8. Think. Even a little bit, but regularly.  

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Now, this one seems very obvious. But it's hard.

I'm serious.

It's actually hard work - and hard to motivate yourself sometimes - to step back and really think about how things are going - and where and how you want them to go. It's easier to just continue with what you're used to, especially as that's what anyone who has worked in a large company has been trained to do - to carry on, to of course discuss "innovation and creativity" but at the same time to understand that you mustn't actually do it. The message from most large companies is that beyond everything, for ****'s sake (and for the sake of your promotion), don't rock the boat. And thinking tends to rock boats rather a lot.

I used to work in the biggest telco research lab in the UK (actually probably in Europe) and each day to get into the main lab block, we had to walk under a large sign that read, "Research is the doorway to tomorrow." But the reality was that mostly the attitude there was conservative beyond belief and it would have been truer (and better advice for getting on in the organisational structure) if it had read, "Whatever you do, don't think." It was the dullest, silliest place you can imagine - with huge amounts of money being poured in the dullest silliest "research" it was possible to dream up - very little of which ever lead anywhere. Those who did think got out - quick.

In fact, one of the most interesting people I knew there was - quietly and on the side - using the powerful mainframes we then had in order to run his own business distributing gay erotica around the world. Nice guy (I was actually at uni with him) - and it was erotica, not porn, as he had some ethics. For all I know he is still there and still sitting calmly in the basement of that awful lab block successfully running his own thing. He was certainly someone who could think creatively - and see the funny side as well as the opportunities.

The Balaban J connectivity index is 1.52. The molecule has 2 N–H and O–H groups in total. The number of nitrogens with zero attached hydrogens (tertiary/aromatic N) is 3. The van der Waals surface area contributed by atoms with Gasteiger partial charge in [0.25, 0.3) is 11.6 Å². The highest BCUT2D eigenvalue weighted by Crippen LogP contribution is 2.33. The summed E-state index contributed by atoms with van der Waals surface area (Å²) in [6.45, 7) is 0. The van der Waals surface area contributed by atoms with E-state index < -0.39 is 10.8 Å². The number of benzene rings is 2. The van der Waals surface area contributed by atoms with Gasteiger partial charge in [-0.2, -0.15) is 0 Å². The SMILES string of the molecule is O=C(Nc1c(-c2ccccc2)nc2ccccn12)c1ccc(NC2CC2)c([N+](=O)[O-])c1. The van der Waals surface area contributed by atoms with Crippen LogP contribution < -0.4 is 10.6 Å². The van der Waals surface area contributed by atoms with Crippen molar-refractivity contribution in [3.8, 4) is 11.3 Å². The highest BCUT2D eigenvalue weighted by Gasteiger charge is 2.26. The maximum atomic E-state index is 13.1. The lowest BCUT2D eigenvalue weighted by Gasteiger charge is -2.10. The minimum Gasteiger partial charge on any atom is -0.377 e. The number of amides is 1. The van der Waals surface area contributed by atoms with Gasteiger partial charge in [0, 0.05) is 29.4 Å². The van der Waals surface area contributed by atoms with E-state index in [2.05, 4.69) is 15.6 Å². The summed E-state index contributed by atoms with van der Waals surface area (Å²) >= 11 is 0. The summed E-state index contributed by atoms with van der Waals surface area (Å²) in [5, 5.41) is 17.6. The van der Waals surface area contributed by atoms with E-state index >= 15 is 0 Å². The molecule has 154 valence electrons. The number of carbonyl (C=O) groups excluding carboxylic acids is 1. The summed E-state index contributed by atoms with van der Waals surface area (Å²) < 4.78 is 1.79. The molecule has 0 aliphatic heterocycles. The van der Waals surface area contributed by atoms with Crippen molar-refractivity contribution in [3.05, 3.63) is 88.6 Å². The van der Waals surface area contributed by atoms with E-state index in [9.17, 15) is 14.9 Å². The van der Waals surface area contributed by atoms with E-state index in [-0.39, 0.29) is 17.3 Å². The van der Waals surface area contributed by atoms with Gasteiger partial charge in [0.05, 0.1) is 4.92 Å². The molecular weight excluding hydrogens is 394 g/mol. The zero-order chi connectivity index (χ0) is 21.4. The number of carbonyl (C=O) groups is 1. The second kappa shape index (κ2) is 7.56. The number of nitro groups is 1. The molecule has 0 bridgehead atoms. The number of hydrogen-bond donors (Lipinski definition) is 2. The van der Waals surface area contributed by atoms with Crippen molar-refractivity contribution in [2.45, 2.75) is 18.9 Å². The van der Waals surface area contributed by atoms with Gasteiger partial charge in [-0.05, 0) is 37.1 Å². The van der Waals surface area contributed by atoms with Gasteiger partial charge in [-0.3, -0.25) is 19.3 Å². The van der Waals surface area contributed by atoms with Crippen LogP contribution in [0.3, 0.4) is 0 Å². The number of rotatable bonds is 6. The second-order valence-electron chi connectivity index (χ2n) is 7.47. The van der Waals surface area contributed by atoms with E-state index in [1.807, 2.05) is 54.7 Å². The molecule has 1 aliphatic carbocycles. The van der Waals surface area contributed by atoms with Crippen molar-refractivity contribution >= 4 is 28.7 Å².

So - even if you are in a situation or job that's labelled "research" or "creative" or "academic" - there is no automatic guarantee that you'll be encouraged to think. You need to make yourself take some time to just draw back and ask some questions about what you're doing - and imagine some possibilities.

Right now, these are the things I'm thinking about:

  • What happens if the world economy really does implode? Is anyone going to be buying decorative design? Assuming yes, then who and where is our market?

  • How do we need to change? How do we make the work continually better value for money? Or do we focus more on making genuinely enjoyable bits of escapism - is that what people need now, some escape, some laughs and some comfort?

  • Assuming that there isn't going to be a meltdown (and the fact is, that even when times are hard, people still do buy nice things) do we want to be more in "New Age" shops or in design shops? Which way feels best for us? We feel as though we are at a cross-roads and we need to think carefully and decide which way we want to go now.

  • With all this worrying about the economy and turnover and whatnot, are we in danger of forgetting that this is all about doing the work WE want/need to do? How do we make space for the less commercial things that develop our own ideas? As Alex says, how do we make sure we don't lose ourselves?

And many more thoughts follow on from these. The trick is not to try to tackle all this in one day - if I did that my brain would probably give up and tell me to go and eat sushi - but to put some time aside once or twice a week and just sit and think. It's vital (in both senses) to notice what's going on in the world, and also closer to home in your own field/market. Be honest with yourself about the realities, and think about how to respond. All sorts of things will become clearer, and you'll also feel more in control.

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